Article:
The exquisite Garden House was built to replace Whitaker Malem’s former one-story live-work unit located in a small 85-square-meter lot tucked behind Victorian housing. Desirous of more space and access to natural light, the clients turned their self-built home over to Hayhurst and Co, who added a second level and a steeply stepped roof with metal planters filled low-maintenance plants and white pebbles in a set up described by the architects as a bespoke “hanging-basket.” The ziggurat-like roof and its triangular-sectioned, stainless steel planters blend in with the roof profiles of the surrounding buildings.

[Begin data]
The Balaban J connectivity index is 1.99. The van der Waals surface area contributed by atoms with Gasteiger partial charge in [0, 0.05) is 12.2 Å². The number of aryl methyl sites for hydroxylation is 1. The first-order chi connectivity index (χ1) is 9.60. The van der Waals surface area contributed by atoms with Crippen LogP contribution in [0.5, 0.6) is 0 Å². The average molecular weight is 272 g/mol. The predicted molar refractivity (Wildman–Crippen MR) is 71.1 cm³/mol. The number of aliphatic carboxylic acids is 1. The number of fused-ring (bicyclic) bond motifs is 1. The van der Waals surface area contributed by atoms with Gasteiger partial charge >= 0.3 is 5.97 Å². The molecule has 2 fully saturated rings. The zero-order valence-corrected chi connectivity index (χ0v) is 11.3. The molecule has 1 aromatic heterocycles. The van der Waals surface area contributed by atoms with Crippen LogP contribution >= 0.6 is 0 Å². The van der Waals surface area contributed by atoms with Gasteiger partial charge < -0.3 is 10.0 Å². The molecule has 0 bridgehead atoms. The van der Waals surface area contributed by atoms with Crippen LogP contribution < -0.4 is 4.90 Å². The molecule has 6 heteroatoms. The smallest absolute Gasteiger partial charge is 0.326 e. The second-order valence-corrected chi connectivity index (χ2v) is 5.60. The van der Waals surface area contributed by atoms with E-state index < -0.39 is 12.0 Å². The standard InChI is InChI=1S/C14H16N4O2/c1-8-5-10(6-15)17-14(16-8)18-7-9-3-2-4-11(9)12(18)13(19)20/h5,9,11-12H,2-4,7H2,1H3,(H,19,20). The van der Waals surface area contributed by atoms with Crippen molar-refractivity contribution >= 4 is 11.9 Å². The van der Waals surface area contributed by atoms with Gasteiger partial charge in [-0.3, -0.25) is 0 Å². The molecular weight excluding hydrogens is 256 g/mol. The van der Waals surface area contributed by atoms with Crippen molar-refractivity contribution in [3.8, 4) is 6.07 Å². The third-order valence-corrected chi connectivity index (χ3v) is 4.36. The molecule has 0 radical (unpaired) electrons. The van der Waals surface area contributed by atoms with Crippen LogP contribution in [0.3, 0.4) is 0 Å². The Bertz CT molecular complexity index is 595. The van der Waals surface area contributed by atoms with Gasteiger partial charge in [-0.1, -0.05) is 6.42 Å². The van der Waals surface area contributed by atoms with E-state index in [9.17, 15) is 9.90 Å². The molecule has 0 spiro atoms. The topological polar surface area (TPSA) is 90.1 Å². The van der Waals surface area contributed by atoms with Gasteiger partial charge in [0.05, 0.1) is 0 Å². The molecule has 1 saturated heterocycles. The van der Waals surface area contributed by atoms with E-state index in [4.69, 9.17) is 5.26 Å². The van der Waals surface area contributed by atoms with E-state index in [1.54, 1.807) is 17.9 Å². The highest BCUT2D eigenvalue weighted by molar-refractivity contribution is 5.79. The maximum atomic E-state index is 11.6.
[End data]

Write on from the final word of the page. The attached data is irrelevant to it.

“Devised as three different roof pitches, the design creates a ‘form of best fit’ – a negotiation between maximising internal accommodation and protecting adjacent residential amenity,” write Hayhurst and Co. “Garden House sets a model of how to maximise residential accommodation in sensitive inner city areas whilst meeting national and local planning policies.”
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Since the Garden House is enclosed on all four sides by other properties, the architects relied on skylights to bring natural light into the home. The ground floor comprises the main living areas, including an open-plan living room, dining room, and kitchen; bedroom; bathroom; and a tiled entryway called the Winter Garden. A folded steel staircase leads up to a spacious art studio that opens up to an outdoor terrace and roof garden.
+ Hayhurst and Co
Images via Hayhurst and Co